Sky Goodden is the founding publisher and editor of Momus, an online art publication based in Canada. Since its founding in 2014 Momus has consistently supported nuanced and insightful writing on contemporary art, in the form of essays, reviews, and interviews. She also runs the Momus Emerging Critics Residencies and co-produces and co-hosts Momus: The Podcast. We wanted to speak to Goodden about her priorities in publishing, Momus’s origins and editorial approaches to the current political moment. In this interview, she offers a counter-statement to the continual talk of the crisis in criticism. We also touch on the collapse of Canadian Art, Toni Morrison, and International Art English.
A version of this interview was originally published in Nothing Personal, a Glasgow-based magazine for art, essays, and reviews, focused on letting artists contribute to and re-center debate. — Calum Sutherland, Editor, Nothing Personal
I’ve been reading Momus: A Return to Art Criticism Vol. 1, 2014-17. It’s great! The book compiles some of the best pieces that have appeared online for Momus over that period. It was published just after Trump was elected—one of the events seen as ushering in our current state of crisis. Did you feel a pressure to acknowledge that in the anthology? You touch on it in the editorial (“toxic poles of elitism and populism”) and tackle it head on in your piece “Grieving in L.A.,” which comes at the end of the book. I just started reading Art Writing in Crisis, edited by Brad Haylock and Megan Patty, which places structural crises in art writing (lack of opportunity, systemic racism, the plight of print, and “fake news”) alongside the various aspects of the general crisis (climate, terror, xenophobia). I want to phrase this lightly as there is some melodrama to it, but is crisis necessary to undertake the task of writing, editing, publishing?
Sky Goodden: My mind runs to the people who wrote their way through a crisis, like Walter Benjamin or James Baldwin, and you think about how necessary it was for those writers to contextualize what was deadly obvious to them—the powers infringing on their ability to create or to live freely. Perhaps in the moment it can seem tremendously self-serving and redundant to extoll your crisis! [laughs] But you require those receipts as readers. So as a publisher and editor, I think we have a responsibility to mark the extremity of this historical moment. We should have some record of the shock. I read a quote by Toni Morrison recently (that is probably very well known, but was new to me), around insisting on the right to be shocked. (“I insist on being shocked. I am never going to become immune. I think that’s a kind of failure to see so much of it that you die inside. I want to be surprised and shocked every time.”– interview with Jana Wendt, 1998.) I think we should continue to insist on our own right to be shocked by these circumstances, in order to best respond.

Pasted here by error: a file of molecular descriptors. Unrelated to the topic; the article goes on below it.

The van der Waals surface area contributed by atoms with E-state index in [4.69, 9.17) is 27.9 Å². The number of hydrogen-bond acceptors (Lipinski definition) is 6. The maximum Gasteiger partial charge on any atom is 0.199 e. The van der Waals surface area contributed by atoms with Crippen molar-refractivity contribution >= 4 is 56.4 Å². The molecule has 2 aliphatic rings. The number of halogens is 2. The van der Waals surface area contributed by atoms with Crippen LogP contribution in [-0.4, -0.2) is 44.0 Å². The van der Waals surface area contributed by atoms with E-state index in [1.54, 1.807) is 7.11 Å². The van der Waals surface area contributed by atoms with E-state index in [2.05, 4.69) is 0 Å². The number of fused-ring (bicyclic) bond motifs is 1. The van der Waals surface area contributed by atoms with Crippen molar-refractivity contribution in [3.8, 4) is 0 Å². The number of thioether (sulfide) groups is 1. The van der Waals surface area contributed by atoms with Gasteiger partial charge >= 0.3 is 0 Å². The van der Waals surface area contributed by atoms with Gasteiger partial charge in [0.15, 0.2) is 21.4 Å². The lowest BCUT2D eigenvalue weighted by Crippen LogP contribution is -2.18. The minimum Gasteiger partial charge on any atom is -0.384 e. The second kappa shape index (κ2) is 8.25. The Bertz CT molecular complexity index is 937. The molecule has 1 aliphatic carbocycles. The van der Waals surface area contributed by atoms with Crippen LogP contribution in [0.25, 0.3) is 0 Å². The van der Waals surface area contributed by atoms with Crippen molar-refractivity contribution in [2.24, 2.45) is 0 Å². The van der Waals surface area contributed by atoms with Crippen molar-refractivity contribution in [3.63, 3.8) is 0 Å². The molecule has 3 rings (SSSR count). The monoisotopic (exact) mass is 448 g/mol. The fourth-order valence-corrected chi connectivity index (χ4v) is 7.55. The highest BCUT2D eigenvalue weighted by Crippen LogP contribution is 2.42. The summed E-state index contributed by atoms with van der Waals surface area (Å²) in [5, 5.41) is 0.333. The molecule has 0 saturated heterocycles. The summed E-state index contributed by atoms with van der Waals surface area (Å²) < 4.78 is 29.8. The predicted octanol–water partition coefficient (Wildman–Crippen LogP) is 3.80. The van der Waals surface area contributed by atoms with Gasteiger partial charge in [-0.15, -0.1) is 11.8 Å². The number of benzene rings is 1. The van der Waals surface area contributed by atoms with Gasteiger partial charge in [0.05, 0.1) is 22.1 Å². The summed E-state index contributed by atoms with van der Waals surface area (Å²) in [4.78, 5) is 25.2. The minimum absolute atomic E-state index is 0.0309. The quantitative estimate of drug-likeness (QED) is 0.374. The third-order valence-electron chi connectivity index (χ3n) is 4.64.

None of this quite connects up with the “crisis in art criticism,” which has been rehearsed and performed by the best-paid among us for far too long. Art Writing in Crisis, which you mentioned (and is currently waiting for me at a local bookstore, but I’ve read some reviews), seems to shift the focus from a “no one’s looking at us” crisis in art criticism, to the “crisis of circumstances we’re writing against and despite.” Not as some barometer of our relevance or impact on the art world but as backdrop. That’s an important shift, even if I wish we could reach for new language than “crisis” at this point.